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Getting Ready to Photograph in the Rain

Mother Nature doesn’t always play in our favor. Being in Michigan, I’ve dealt with all the different elements there are.

Last weekend, I had the privilege to photograph the MSU Gran Fondo, a bike race organized by the Michigan State University College of Human Medicine to support skin cancer awareness, prevention and research. And with an eight-hour shoot ahead of me, and gloomy weather in the forecast, I decided it was necessary to pick up some weather-necessary supplies.

I wasn’t totally worried about my Olympus OM-D E-M1 Mark II, with it being weather-sealed. But being outside for eight hours, and potentially having downpours as I was shooting at the finish line, meant I needed to be prepared and keep my gear as dry as possible.

Of course, the forecast completely cleared up the morning of the race, so I was able to keep my rain gear in my bag. But, having shot races in the rain before, below are few pieces of gear I’d recommend for your next rainy-day shoot.

Rain Sleeve

Whether your camera is weather-sealed or not, you’ll want a rain sleeve. While there are several professional-looking and reusable options on the market, there’s no need to go crazy here. Instead, invest in some disposable OP/TECH rain sleeves that you can change out every couple of hours. While these are somewhat annoying to deal with because of the size and flexibility, they’ll do what they’re meant to do — keep your camera and lens dry.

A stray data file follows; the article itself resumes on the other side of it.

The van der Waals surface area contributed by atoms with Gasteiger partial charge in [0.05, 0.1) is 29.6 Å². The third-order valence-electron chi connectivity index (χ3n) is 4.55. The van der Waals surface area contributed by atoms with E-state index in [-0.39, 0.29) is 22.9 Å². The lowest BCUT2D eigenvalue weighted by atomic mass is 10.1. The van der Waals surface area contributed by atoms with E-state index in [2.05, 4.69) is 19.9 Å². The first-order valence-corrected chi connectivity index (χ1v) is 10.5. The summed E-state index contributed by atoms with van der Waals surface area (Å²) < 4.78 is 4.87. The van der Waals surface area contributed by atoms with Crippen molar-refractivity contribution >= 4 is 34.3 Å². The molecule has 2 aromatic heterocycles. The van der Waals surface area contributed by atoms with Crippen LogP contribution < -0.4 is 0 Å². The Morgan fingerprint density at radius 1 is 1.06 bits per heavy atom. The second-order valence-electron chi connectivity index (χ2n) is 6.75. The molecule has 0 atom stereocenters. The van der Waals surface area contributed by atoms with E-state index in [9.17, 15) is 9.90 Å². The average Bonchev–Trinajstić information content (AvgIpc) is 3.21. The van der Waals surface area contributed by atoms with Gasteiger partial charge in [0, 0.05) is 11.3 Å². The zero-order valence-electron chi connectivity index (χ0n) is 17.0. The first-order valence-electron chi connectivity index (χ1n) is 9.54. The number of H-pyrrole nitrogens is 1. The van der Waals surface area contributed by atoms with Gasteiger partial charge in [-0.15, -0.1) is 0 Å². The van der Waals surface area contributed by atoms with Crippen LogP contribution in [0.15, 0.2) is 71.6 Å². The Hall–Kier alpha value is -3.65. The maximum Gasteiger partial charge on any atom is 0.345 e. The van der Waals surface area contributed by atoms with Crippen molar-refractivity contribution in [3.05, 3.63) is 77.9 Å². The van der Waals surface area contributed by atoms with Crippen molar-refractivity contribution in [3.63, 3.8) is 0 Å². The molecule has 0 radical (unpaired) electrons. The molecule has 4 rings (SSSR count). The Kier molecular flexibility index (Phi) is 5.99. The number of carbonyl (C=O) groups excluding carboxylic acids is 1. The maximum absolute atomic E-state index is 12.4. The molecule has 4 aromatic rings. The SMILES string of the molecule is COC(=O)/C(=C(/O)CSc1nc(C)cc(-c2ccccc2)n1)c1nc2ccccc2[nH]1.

If you don’t have time to get some rain sleeves, grab some grocery bags and cut out a hole for your lens to fit through.

Microfiber Towels and Lens Cloths

Your lenses will get wet — there’s no way around that. Take a bunch of microfiber towels with you to wipe the outside of the lenses dry, and then use regular lens cloths on the glass elements.

A Weather-Ready Backpack

My weather backpack of choice is the Lowepro Flipside Trek AW 350, a medium-sized backpack that will hold my camera body and 2-3 lenses. It features body-side access to the camera compartment and also has a storage compartment above, where you can keep your towels, lens cloths, batteries and other accessories.

It’s got a rain cover that fully encompasses the backpack, so you can be sure that your bag and gear stay dry.

Lens Hood

Remember how I wrote about the benefits of using a lens hood? In addition to helping with image quality in direct sunlight, it’ll also help to keep your glass dry.

Rain Clothing

This goes without saying — get a rain jacket along with some rain or track pants to keep you dry. Get some waterproof shoes, or wear tennis shoes that you know won’t get soaked. And as funny as this may sound, one of those hats with an umbrella attached isn’t a terrible idea, either.

Sandals and boots are a no-go for me — sandals get too uncomfortable after a while, and boots aren’t as mobile. Working something like a race means you potentially have to run to get a good shot.

Conclusion

Just because the rain might dampen some people’s parades, doesn’t mean it has to dampen your photography! Getting rain sleeves, towels, lens cloths and other accessories will help keep you and your gear dry, helping you create great photos in the process.

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